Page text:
The next step was to add and configure the integrations that I needed to use Z-Wave.
On the HA web-based interface, I clicked the Supervisor button, followed by the Add-on Store link. From the list of official add-ons, I chose the OpenZwave (beta) and the Mosquitto Broker:
These are required for support of Z-Wave. Once added they appeared on the Dashboard screen (here shown together with some additional add-ons I included for testing)
Clicking on a module shown in this dashboard gives access to the module’s documentation, configuration and module logs.
Configuration was fairly straightforward (after a couple of false starts), and the Z-Wave network was read from the Aeotec Z-Stick and after a few minutes of messages being passed between the OpenZwave beta and the Aeotec Z-Stick controller, the following appeared in the OpenZWave administration tool:
Actually, the details of the smoke detectors took a day or so before they were filled in. They spend most of their time “sleeping” and only wake up every 24 hours. So it took time for the new Z-Stick to discover the devices fully.
And as you can see, this is a separate administration tool – the beta does not yet have full integration of the administration into Home Assistant itself.
Nonetheless, the contents of the Z-Wave network was now fully available to Home Assistant, and I could start adding devices to my Home Automation Dashboard.
Here’s an example of what the current Dashboard looks like. This will likely evolve over time.
You’ll notice that besides the Z-Wave devices, there is some additional information being shown, e.g. the Weather here at our location, rubbish (garbage) collection dates, and electricity use.
This is being fed by additional devices and services supported by integrations in Home Assistant.
On the Home Assistant web-based interface, I clicked the Configuration button, and then chose Integrations from the list of configurable items:
On this screen, I added the necessary integrations. For the support of Z-Wave, I had added the OpenZwave (beta) and the MQTT (the Mosquitto message broker) integrations. This screenshot shows them added, along with some other integration modules that I have added.
There are currently over 1,700 integration modules available for Home Assistant, including a module for Roon (but that’s another story…). Suffice it to say that Home Assistant is able to integrate a wide range of devices and services into a unified environment.
Automation in Home Assistant
The whole point about Home Automation is that it should take over the control of common tasks for you. For example, turn on the house lights when it gets dark.
Here in the Witte Wand, Domoticz had been set up to do the following simple tasks:
Turn on the living room lights and the lamp in my study 45 minutes before the sun sets.
Turn off the lamp in my study at 23:00 each evening
If no-one has turned them off at night, then turn off the living room lights at midnight.
Turn on the pond pumps at 08:00 each morning.
Turn off the pond pumps 30 minutes after sunset.
If the temperature falls below freezing at night, turn on the pond pumps.
Turn on the water heater in the outbuilding at 08:00 and turn it off at 17:00 each day.
If the motion sensor at the entrance detects movement, send a “Someone’s here” message to our smartphones.
If it is dark, and the motion sensor detects movement, turn on the outside lights for 10 minutes.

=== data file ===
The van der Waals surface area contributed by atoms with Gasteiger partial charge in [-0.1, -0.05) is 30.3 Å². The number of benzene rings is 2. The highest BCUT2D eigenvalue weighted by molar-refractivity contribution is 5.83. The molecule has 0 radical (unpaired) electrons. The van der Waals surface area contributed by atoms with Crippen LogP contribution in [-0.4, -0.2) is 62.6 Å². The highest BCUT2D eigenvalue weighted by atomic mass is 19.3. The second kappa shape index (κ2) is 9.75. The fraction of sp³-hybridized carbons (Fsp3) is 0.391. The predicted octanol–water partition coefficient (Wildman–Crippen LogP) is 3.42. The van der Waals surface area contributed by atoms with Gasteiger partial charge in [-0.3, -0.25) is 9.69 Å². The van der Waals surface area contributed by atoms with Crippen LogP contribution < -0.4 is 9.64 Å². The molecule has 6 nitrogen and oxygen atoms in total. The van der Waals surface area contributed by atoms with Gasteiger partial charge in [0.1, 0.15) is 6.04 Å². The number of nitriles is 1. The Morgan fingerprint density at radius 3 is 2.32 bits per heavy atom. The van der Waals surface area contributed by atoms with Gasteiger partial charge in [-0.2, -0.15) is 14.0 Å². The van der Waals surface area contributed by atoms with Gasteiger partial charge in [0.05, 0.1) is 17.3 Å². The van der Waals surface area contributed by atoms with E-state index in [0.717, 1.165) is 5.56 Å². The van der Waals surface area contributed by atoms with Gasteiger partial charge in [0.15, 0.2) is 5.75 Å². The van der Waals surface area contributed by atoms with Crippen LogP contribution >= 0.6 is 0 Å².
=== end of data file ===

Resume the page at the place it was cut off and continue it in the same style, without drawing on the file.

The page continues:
Turn on the Hi-Fi system and speakers at 08:00 each morning and turn them off at midnight.
At Christmas, turn on the tree lights at 08:00 each morning and turn them off at midnight.
At Christmas, turn on the garden lights 30 minutes before sunset, and turn them off at 23:30.
All these automations were easily reproduced in the Home Assistant environment, using the built-in automation tools.
I’ve been impressed with what the developers of Home Assistant have achieved and how the project is managed.
I have migrated my current Home Automation system from the Domoticz platform across to the Home Assistant platform.
I intend to carry on using Home Assistant as the platform for our Home Automation system for the foreseeable future.
Addendum: 11 January 2021
I thought I should just add a note here concerning the OpenZWave (Beta) integration in Home Assistant. Development of OpenZWave seems to have slowed to a standstill during the last six months. As a result, there’s been concern raised in the Home Assistant Community Forum about whether this integration is, or should be, the future direction for support of Z-Wave networks in Home Assistant.
That has led the leaders of the Home Assistant project to put in place a plan B for an alternative integration of Z-Wave networks into Home Assistant.
The current OpenZWave (Beta) integration will remain in place for the foreseeable future. It works for me and many others. OpenZWave itself is software that is used by 100,000+ users; not just in Home Assistant, but in Domoticz and other Home Automation platforms.
I will continue to use it until such time as the proposed Zwave-JS integration is mature enough to migrate to.
Addendum: 17 May 2021
A couple of months ago, I migrated the ZWave support in Home Assistant from the OpenZWave (Beta) integration to the Z-Wave JS to MQTT integration. This has been configured to use the ZWave JS add-on under the covers. At the moment, the control panel functions of the ZWave JS add-on are incomplete, whereas the Z-Wave JS to MQTT add-on has a complete set of ZWave control panel functions now.
I’m not actually using any MQTT broker functions at all, only using this integration for its ZWave control panel functions.
Once the work on ZWave JS is complete, I can decide whether I will migrate fully to it and drop the temporary use of the Z-Wave JS to MQTT integration.
So it comes down to this, Boris Johnson. After years of concocting lies over the EU as a journalist in Brussels, and then as a third-rate politician exemplifying the Peter Principle, you have to recognise that you have failed utterly.